Tag Archives: 2015 Federal Election

Reefer Madness and These Desperate Times

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I’ve already commented on Stephen Harper’s apparent segue to prop comic while campaigning in this election, and it’s enough to make you wonder if given the polls he’s pondering his post-prime ministerial career. Perhaps as a game show host. Compounding the silly season move to campaign with a comically-exaggerated, old-timey cash register is a growing sense that Harper, while losing the race, is losing his mind, because why else would he be slamming the Liberal plan to decriminalize marijuana on the one hand, while appear at an event with a known drug user and his alleged drug dealing brother on the other? Continue reading

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What’s Up with NDP’s Fuzzy Math?

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The Liberal surge in the polls have meant that the NDP must face the possibility that their governmental ambitions maybe only seen in the rearview mirror, but Tom Mulcair has no intention of going gently into that good night. While campaigning over the weekend, Mulcair, his candidates, and NDP staffers are now submitting the message that if Canadians want to get rid of Stephen Harper, the NDP is the best alternative because the math is on their side. Yes, the NDP say that they need only 35 more seats to defeat Stephen Harper, but what does that mean? Continue reading

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Why is Stephen Harper Campaigning Like Howard Hampton?

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Going into the final week of the 2015 election, it seems as though the pressure may be finally getting to Prime Minister Stephen Harper. The Conservative leader was in Kitchener today doing campaign-y things like going to KW-Oktoberfest and taking in a Kitchener Rangers OHL game, but in between that he wanted the voters in a strategically vulnerable area for the incumbent government to know just what exactly a Liberal government, if elected, was going to cost them. To do that, Harper made the unusual decision to become a prop comic at the dawn of the last week of the campaign. Continue reading

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Guelph to Rally Against Voter Suppression

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As advanced polls are underway this weekend, showing big student turnout and long lines directly attributed to confusion over the new rules under the Fair Elections Act, we wonder about whether or not there will be some kind of repeat of the events of 2011 (ie: Robocalls). So to add fuel to the paranoia (however justified), Fair Vote Guelph is organizing a Rally Against Voter Suppression for the coming week. Continue reading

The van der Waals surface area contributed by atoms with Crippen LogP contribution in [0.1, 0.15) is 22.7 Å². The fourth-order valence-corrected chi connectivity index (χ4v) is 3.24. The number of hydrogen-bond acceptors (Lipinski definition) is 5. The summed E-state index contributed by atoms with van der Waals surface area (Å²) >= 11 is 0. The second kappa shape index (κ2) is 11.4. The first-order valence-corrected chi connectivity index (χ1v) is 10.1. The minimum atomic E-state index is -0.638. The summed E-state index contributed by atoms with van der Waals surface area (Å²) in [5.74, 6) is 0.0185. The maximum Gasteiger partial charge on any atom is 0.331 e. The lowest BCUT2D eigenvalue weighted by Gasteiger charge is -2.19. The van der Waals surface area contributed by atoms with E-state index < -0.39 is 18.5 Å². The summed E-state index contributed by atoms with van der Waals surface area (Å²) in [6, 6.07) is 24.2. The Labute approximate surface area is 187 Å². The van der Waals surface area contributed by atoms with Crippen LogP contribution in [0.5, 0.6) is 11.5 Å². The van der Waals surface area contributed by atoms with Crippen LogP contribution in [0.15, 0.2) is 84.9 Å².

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Open Sources Show Notes for Thursday October 8, 2015

This week, Open Sources Guelph is giving thanks for an active and engaged electorate who are wanting to make smart decisions concerning who to vote for this Federal Election. Our gift to you this Thanksgiving weekend is the sixth in our series of candidate interviews, and this one is no turkey. We will be stuffing so many issues into this discussion, you won’t have room for dessert. This week’s show will be no sack of potatoes, unless they’re sweet potatoes, because the show will definitely be sweet! Continue reading

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Facepalm Moments on the Campaign Trail

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Approaching Day 70 of this federal campaign, and with less than two weeks to go, it was inevitable that things were going to get silly. Coming the day after the announcement of the Trans-Pacific Partnership deal, and its very serious implications for Canadians and Canadian economy, it seems like a number of Conservative candidates, including the Minister of National Defense himself, is looking to shake things up with a bit of foot in mouth. Continue reading

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The TPP is a Done Deal, But Now What?

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After years of careful negotiating, and a weekend of touch-and-go final detailing, 12 Pacific Rim countries agreed in principle this morning to the makings of the Trans-Pacific Partnership, the largest free trade agreement in global history knocking down trade barriers for 800 million people and about 40 per cent of the world’s economy. Conservative leader Stephen Harper was pleased with the deal saying, “This deal is, without any doubt whatsoever, in the best interests of the Canadian economy.” Great! So what’s in it? Nobody outside the governments that negotiated it know. Continue reading

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